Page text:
For many disturbing reasons—personal, financial and global—I unequivocally declare 2008 one of the most miserably catastrophic years within memory. With a new government promising a new strategy of reform and change, I join the rest of the world in a new thing called hope. But before we dust off and start fresh in the new year, let’s say a proper goodbye to the folks in the old one who retreated to the doors marked exit. Reams of space have already been devoted to 2008 obituary roundups, all notable for their glaring omissions. Here’s an attempt to get it right. If I’ve left anyone out, you don’t need to know them anyway.
No year in my experience has been filled with so many important departures. They ran the gamut in age and accomplishment. Paul Newman was a blue-eyed hero and an Oscar-winning all-American icon who took acting as far as it could go, a veteran of 65 movies, a liberal political activist and a businessman philanthropist who donated more than $200 million to charity since 1982. Like Sara Lee, nobody didn’t like Paul Newman. We were friends since I was a college sophomore in Baton Rouge; he came to town to star in a Faulkner-based film called The Long, Hot Summer, and talked director Martin Ritt into casting me and my classmate Elizabeth Ann Cole in two tiny parts in the picture. She was so intoxicated by her first brush with show business that she left school, headed for the Broadway lights, and changed her name to Elizabeth Ashley. The rest is history. Paul and Joanne were never conventional film beacons. They hated Hollywood so much when they lived there that when fans clutching star maps started climbing out of tour buses and tramping across their lawn, Paul went out in the middle of the night in his pajamas and nailed down a sign that said, “Please—they have moved—The Pearsons!” When he died, I had just seen him deliver the eulogy at the Connecticut funeral of another veteran film star, Richard Widmark, and then he was gone, too. But Paul was 83, with his best years behind him. Heath Ledger was only 28, with his life and career ahead of him, when he was found dead in a New York apartment on the eve of his big Batman debut as the diabolical Joker. An “inconclusive” autopsy only added to the mystery. Then there was Brad Renfro, the troubled but talented teenager from The Client, his promising career derailed by drugs. He had just turned 25.
Van Johnson! No bigger star lit up the silver screen in Hollywood’s golden years than the wholesome milk-and-Wheaties matinee idol who romanced June Allyson, Gloria DeHaven, Judy Garland, Esther Williams and Elizabeth Taylor in one box office smash after another. He laid the cornerstone of MGM prosperity in the 1940s, when movies were fun, glamorous and a reason to get out of the house. He died at 92, still wearing his trademark red socks. Speaking of MGM glamour, movie musicals will never reach the same dazzling heights of greatness without gorgeous Cyd Charisse, the legendary dancer who channeled ballet technique, ravishing beauty and riveting acting talent into the dreams Technicolor was invented for, in classic musicals like Singin’ in the Rain, The Band Wagon, Brigadoon and Silk Stockings. Other girls danced with Gene Kelly and Fred Astaire, but with her grace, elegance, sex appeal and legs for days, Cyd was in a class by herself. It was one last bow for Charlton (Ben-Hur) Heston, who saved the circus, parted the Red Sea, then damaged his career by becoming a passionate spokesman for the National Rifle Association. R.I.P., Chuck. No more standing ovations for Paul Scofield, the reclusive British star who won an Oscar and a Tony for A Man for All Seasons but disliked public life so much that he rejected knighthood in the 1960s. No more close-ups for Evelyn Keyes, one of the last survivors of Gone With the Wind, who married John Huston, Charles Vidor and Artie Shaw, and lived with Mike Todd for years, before becoming an excellent writer, author and newspaper columnist. Her frank 1977 autobiography, Scarlett O’Hara’s Younger Sister, was so hot it sizzled. No more curtain calls for Mel Ferrer, actor (The Sun Also Rises), director (Green Mansions) and ex-husband of Audrey Hepburn; Nina Foch, a great actress, teacher and director who distinguished stage, screen and university lecture halls with her no-nonsense artistry and wisdom; or rugged Roy Scheider, who conquered sharks in Jaws and Bob Fosse in All That Jazz. And no more salty-tongued wisecracks from beautiful, brainy, husky-voiced Suzanne Pleshette, who never lost her wacky sense of humor even while she and third husband Tom Poston were both dying simultaneously. Her Christmas card last year featured a drawing of them in bed surrounded by words like “Cancer!”, “Emphysema!”, “Heart Attacks!” and “Diabetes!” On the first page, they pleaded “Please don’t give us any gifts this year.” Followed, when you opened it up, by “We have everything already”.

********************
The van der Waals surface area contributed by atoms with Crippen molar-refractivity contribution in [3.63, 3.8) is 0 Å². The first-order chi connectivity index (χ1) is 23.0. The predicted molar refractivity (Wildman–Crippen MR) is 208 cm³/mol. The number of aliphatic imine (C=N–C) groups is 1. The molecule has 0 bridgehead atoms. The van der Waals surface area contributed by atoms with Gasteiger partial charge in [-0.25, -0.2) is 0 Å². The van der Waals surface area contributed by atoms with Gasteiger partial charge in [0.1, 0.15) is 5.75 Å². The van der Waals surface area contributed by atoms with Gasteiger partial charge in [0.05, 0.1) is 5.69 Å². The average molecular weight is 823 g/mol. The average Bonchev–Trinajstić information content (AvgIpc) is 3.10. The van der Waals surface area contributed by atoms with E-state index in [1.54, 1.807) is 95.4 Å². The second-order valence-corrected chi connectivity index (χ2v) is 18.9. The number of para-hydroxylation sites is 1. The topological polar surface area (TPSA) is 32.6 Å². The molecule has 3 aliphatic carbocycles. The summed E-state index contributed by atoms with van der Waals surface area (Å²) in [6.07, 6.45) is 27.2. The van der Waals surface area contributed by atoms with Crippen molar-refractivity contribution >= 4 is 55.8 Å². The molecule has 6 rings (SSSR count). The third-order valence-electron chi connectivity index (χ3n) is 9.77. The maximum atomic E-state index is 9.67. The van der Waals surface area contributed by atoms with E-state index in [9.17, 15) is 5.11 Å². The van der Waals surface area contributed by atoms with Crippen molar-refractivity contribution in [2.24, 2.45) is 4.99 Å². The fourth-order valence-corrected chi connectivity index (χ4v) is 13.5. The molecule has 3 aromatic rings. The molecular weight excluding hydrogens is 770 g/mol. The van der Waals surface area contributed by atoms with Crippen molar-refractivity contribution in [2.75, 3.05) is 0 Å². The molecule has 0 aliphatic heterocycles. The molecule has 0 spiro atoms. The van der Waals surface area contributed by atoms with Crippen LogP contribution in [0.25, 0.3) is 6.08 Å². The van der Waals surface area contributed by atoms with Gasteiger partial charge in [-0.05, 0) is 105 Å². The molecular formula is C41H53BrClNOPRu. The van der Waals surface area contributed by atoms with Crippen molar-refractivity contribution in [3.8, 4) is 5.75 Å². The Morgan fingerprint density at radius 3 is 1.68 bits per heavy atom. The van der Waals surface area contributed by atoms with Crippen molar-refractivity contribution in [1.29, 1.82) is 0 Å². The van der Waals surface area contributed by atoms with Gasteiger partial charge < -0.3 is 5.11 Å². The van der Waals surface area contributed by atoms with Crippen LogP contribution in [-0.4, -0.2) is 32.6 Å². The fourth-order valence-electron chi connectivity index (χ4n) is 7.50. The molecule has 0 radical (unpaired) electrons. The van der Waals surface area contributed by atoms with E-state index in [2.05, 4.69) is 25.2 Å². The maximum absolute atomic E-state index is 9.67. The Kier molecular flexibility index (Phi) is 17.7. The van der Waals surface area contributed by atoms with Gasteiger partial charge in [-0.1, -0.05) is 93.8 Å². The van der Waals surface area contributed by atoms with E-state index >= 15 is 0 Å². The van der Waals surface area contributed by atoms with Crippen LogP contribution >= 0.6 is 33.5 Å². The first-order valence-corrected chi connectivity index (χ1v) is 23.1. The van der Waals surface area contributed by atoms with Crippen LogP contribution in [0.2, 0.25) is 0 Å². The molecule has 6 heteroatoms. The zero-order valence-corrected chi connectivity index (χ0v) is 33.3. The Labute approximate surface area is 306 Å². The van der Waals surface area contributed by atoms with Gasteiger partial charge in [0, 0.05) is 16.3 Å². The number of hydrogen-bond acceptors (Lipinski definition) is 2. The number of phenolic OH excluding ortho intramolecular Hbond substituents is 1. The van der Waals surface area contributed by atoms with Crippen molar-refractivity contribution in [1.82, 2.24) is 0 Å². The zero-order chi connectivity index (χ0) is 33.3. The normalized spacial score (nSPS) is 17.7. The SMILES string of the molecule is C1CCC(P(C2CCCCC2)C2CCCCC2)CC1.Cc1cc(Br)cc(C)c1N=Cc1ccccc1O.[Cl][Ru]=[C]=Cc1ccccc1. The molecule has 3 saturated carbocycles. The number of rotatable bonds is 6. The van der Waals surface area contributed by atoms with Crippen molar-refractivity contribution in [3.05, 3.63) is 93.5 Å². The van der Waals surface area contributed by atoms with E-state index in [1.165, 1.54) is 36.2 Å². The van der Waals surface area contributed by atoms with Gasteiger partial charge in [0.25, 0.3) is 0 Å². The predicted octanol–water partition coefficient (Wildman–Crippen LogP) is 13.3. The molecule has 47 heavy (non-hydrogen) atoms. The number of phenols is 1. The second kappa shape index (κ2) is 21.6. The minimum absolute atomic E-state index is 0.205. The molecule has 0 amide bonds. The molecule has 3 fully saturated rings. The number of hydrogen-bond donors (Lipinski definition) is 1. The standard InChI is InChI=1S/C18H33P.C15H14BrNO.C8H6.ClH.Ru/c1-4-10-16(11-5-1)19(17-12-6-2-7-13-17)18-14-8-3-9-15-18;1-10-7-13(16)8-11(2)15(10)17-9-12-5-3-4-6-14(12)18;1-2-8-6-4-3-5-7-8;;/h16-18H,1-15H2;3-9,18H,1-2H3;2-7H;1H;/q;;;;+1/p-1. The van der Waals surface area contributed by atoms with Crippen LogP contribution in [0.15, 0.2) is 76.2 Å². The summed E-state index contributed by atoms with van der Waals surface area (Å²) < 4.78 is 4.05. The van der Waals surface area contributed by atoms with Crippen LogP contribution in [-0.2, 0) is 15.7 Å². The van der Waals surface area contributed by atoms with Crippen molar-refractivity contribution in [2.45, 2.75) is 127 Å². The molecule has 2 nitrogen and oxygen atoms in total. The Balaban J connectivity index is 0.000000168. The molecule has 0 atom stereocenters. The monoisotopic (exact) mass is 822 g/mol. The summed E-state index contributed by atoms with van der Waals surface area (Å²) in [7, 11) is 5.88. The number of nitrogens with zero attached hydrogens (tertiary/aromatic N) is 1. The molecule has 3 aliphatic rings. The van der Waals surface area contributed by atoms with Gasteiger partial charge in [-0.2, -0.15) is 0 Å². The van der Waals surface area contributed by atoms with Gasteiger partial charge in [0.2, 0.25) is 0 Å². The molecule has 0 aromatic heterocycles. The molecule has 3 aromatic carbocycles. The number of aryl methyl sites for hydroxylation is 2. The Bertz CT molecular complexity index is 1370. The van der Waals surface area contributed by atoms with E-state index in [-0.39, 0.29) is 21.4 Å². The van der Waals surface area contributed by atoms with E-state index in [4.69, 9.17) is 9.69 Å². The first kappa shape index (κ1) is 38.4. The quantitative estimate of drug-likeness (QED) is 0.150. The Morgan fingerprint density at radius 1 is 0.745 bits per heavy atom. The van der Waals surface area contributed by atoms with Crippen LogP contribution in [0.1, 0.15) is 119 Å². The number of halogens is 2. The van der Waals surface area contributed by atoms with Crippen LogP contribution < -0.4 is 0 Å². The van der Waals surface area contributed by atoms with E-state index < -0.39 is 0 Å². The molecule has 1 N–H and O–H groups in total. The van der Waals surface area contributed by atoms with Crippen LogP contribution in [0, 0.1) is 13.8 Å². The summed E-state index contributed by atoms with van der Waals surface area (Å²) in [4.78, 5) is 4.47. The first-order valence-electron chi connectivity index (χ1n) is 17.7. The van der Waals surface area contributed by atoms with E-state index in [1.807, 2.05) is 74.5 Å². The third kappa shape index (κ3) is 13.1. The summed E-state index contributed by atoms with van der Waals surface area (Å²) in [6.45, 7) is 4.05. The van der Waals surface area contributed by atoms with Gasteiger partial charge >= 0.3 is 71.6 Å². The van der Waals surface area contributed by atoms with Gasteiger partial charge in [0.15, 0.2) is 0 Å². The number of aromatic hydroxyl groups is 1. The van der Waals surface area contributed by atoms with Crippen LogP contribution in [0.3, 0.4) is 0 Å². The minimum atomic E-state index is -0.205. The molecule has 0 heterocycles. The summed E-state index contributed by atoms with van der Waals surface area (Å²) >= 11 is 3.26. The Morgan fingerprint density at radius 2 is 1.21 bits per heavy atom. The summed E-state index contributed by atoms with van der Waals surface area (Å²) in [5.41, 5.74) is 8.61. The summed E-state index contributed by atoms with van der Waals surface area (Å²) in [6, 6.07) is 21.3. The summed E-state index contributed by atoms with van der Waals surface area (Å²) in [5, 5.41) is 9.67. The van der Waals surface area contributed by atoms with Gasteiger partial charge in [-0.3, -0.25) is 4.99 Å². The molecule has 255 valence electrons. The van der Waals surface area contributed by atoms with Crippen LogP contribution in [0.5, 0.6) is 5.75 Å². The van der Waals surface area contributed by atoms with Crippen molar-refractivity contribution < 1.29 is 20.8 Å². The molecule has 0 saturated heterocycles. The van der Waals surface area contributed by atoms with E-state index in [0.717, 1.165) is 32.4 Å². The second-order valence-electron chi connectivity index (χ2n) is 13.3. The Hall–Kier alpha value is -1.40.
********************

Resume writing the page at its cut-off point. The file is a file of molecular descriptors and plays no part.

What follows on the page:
Where will movies be without character actors like Beverly Garland (cult favorite in B-movie horrors such as Swamp Women and The Alligator People, and Fred MacMurray’s wife on TV sitcom My Three Sons); Bettie Page, the notorious ’50s nudie pinup and born-again Christian who became the subject of a 2005 art film starring Gretchen Mol; Michael Higgins, best known as the father of the psychotic boy in the original Broadway production of Equus; Eva Dahlbeck, a Swedish favorite in Ingmar Bergman classics like Smiles of a Summer Night; Augusta Dabney, once married to both William Prince and Kevin McCarthy; lurid goth glamour ghoul Vampira, who emerged on late-night TV every Halloween to spoof the living dead; tough-gal Ann Savage, star of the 1945 film noir cult movie Detour; doe-eyed Lois Nettleton, one of the best Blanches I ever saw, in the 1973 Broadway revival of Streetcar; Joy Page, stepdaughter of Warner Brothers mogul Jack Warner, who made her debut in Casablanca, and 98-year-old silent screen star Anita Page; sturdy, reliable Robert Prosky; Last Picture Show alumnus Sam Bottoms; British femme fatale Hazel Court; machine-gun-totin’ soul singer–actor Isaac Hayes, who also wrote the theme music for Shaft; Australia’s favorite outback outlaw Michael Pate; Irene Dailey, sister of dancer Dan Dailey and daughter of the manager of New York’s Roosevelt Hotel, who found stardom late in 1964’s hard-hitting Broadway drama The Subject Was Roses; Eileen Herlie, whose depth and range stretched from Broadway musicals opposite Jackie Gleason, Ray Bolger and Walter Pidgeon to playing Queen Gertrude in both Laurence Olivier’s and Richard Burton’s Hamlets; handsome John Phillip Law, the naked angel who cradled Jane Fonda in his feathers in Barbarella; and Robert Arthur, who played the pleasant teenager in family movies like Cheaper by the Dozen before graduating to meatier roles like ambitious apprentice to sleazy sensation-seeking reporter Kirk Douglas in Billy Wilder’s Ace in the Hole. After his acting career ended, he became an activist for the rights of gay senior citizens. And let us always remember Edie Adams, vivacious blond-bombshell wife of legendary comic Ernie Kovacs who went from Daisy Mae in Broadway’s Li’l Abner to kidding sex in 19 years of Muriel cigar commercials. Personally, I am already missing my dear friend and Connecticut neighbor Madeline Lee Gilford—political activist, actress-widow of Jack Gilford, feisty survivor of the McCarthy witch hunts, one of our most colorful showbiz seniors, everybody’s Jewish mother and everyone’s Betty Boop kid sister all rolled into one. (Her equally offbeat sister Fran was responsible for the poop-scoop law.)